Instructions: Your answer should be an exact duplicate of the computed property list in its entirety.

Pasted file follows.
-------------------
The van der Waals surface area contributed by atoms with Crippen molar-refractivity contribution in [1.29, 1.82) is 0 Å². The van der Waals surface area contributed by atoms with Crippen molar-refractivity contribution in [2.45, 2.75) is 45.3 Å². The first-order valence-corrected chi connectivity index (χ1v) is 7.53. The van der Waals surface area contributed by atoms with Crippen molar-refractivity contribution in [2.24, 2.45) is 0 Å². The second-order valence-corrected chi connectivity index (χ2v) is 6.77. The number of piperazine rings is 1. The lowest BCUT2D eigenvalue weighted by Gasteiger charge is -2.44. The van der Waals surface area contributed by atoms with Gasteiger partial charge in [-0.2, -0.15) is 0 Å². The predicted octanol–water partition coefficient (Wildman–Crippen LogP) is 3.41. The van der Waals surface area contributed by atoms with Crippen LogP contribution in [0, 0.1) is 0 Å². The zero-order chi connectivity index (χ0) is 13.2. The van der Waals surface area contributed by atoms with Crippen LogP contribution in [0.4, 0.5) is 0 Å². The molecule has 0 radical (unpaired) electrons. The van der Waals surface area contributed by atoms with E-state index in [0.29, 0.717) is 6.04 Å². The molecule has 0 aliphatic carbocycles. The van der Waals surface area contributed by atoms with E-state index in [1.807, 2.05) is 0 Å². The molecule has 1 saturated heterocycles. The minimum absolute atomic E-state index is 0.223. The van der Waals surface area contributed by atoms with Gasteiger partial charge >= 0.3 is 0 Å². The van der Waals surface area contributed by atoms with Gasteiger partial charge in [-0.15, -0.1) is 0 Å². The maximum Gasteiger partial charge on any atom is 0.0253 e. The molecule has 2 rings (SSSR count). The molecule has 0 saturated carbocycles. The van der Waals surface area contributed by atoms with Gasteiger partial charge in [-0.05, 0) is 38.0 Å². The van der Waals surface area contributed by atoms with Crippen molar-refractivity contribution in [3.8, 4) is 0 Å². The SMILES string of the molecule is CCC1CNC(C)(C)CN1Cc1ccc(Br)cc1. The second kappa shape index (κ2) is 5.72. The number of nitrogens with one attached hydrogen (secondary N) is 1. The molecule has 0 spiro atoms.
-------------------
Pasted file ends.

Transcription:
The van der Waals surface area contributed by atoms with Crippen molar-refractivity contribution in [1.29, 1.82) is 0 Å². The van der Waals surface area contributed by atoms with Crippen molar-refractivity contribution in [2.45, 2.75) is 45.3 Å². The first-order valence-corrected chi connectivity index (χ1v) is 7.53. The van der Waals surface area contributed by atoms with Crippen molar-refractivity contribution in [2.24, 2.45) is 0 Å². The second-order valence-corrected chi connectivity index (χ2v) is 6.77. The number of piperazine rings is 1. The lowest BCUT2D eigenvalue weighted by Gasteiger charge is -2.44. The van der Waals surface area contributed by atoms with Gasteiger partial charge in [-0.2, -0.15) is 0 Å². The predicted octanol–water partition coefficient (Wildman–Crippen LogP) is 3.41. The van der Waals surface area contributed by atoms with Crippen LogP contribution in [0, 0.1) is 0 Å². The zero-order chi connectivity index (χ0) is 13.2. The van der Waals surface area contributed by atoms with Crippen LogP contribution in [0.4, 0.5) is 0 Å². The molecule has 0 radical (unpaired) electrons. The van der Waals surface area contributed by atoms with E-state index in [0.29, 0.717) is 6.04 Å². The molecule has 0 aliphatic carbocycles. The van der Waals surface area contributed by atoms with E-state index in [1.807, 2.05) is 0 Å². The molecule has 1 saturated heterocycles. The minimum absolute atomic E-state index is 0.223. The van der Waals surface area contributed by atoms with Gasteiger partial charge >= 0.3 is 0 Å². The van der Waals surface area contributed by atoms with Gasteiger partial charge in [-0.15, -0.1) is 0 Å². The maximum Gasteiger partial charge on any atom is 0.0253 e. The molecule has 2 rings (SSSR count). The molecule has 0 saturated carbocycles. The van der Waals surface area contributed by atoms with Gasteiger partial charge in [-0.05, 0) is 38.0 Å². The van der Waals surface area contributed by atoms with Crippen molar-refractivity contribution in [3.8, 4) is 0 Å². The SMILES string of the molecule is CCC1CNC(C)(C)CN1Cc1ccc(Br)cc1. The second kappa shape index (κ2) is 5.72. The number of nitrogens with one attached hydrogen (secondary N) is 1. The molecule has 0 spiro atoms.